I would not recommend some flying club with a still-wet-behind-the-ears, $5-an-hour instructor, either. I would recommend spending the money, the effort and the time at a well-established, professional FBO at, or in Class B where the student gets the “scared” trained out of him.

Flying two times a week is not enough. More than four times too much. Three is about right.

If a person wanted to be a professional pilot, I would not recommend an FBO at all, rather something like Embry-Riddle, where he can go and get the academics out of the way while dipping into flying, then, focusing on aviation. That way he is immersed in it and gets the right amount of training in the right way, and, in the end, he is ready for an interview.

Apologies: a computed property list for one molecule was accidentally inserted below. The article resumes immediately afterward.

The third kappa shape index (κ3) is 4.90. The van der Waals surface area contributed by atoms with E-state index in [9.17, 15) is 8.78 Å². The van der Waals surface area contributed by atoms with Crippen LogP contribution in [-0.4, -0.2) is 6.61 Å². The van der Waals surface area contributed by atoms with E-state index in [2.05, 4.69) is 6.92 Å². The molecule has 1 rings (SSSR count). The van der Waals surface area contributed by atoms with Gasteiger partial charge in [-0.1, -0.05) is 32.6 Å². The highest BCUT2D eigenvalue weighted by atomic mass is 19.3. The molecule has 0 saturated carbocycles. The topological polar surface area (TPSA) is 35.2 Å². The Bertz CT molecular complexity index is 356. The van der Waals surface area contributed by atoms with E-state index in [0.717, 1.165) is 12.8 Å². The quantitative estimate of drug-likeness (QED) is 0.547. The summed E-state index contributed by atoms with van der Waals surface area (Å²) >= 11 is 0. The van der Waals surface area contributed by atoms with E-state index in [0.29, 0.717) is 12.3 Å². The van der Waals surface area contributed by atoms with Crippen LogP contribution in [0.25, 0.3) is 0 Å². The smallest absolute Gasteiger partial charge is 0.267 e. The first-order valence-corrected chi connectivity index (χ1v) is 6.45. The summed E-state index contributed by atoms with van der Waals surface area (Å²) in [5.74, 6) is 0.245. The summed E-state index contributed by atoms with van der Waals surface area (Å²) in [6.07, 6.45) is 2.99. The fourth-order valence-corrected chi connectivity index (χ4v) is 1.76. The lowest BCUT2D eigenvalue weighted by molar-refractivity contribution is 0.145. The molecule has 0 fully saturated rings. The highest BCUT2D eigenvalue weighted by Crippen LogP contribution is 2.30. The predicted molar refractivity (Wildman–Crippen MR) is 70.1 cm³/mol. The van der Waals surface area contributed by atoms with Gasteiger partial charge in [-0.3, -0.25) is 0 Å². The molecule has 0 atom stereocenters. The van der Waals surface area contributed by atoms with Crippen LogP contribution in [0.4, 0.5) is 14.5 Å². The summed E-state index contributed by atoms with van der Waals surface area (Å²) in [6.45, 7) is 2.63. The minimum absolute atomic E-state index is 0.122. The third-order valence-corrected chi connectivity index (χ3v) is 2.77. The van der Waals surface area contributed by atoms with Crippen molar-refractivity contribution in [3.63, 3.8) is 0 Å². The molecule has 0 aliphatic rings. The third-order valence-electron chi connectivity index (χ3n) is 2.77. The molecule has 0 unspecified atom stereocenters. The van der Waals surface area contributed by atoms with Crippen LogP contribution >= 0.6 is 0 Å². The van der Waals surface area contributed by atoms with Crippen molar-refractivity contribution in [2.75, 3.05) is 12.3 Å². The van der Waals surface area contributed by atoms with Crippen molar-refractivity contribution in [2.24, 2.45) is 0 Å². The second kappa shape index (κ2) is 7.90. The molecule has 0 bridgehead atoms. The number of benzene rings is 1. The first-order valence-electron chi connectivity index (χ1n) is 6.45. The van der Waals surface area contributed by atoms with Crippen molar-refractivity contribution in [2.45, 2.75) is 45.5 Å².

#9

Try again??? PPL = Private Pilots License.

acronyms.thefreedictionary.com/P … ot+license

Allen


#10

I think blitzer is out to get me or something. Like Dami and noobies. But this freshman was right about the PPL.


#11

I don’t care what your know-nothin’-about-aviation dictionary says. Your certificate says nothing about a “license.” FAA refers only to certificates and ratings. Only nonpilot doofuses refer to the certificate as a “license” cuz they don’t know better. Those who fly ought to know better. I’m aware that most don’t.


#12

It might take you 60 hours if you’re an incompetant moron, or flying in sparatic intervals, you should have no problem at all getting it in 40 hours. I would even cut some slack for up to 50 hours. After all we’re just taking about vfr here. I got mine at 45 hours because I moved to a different town and had to fly w/ a different organization.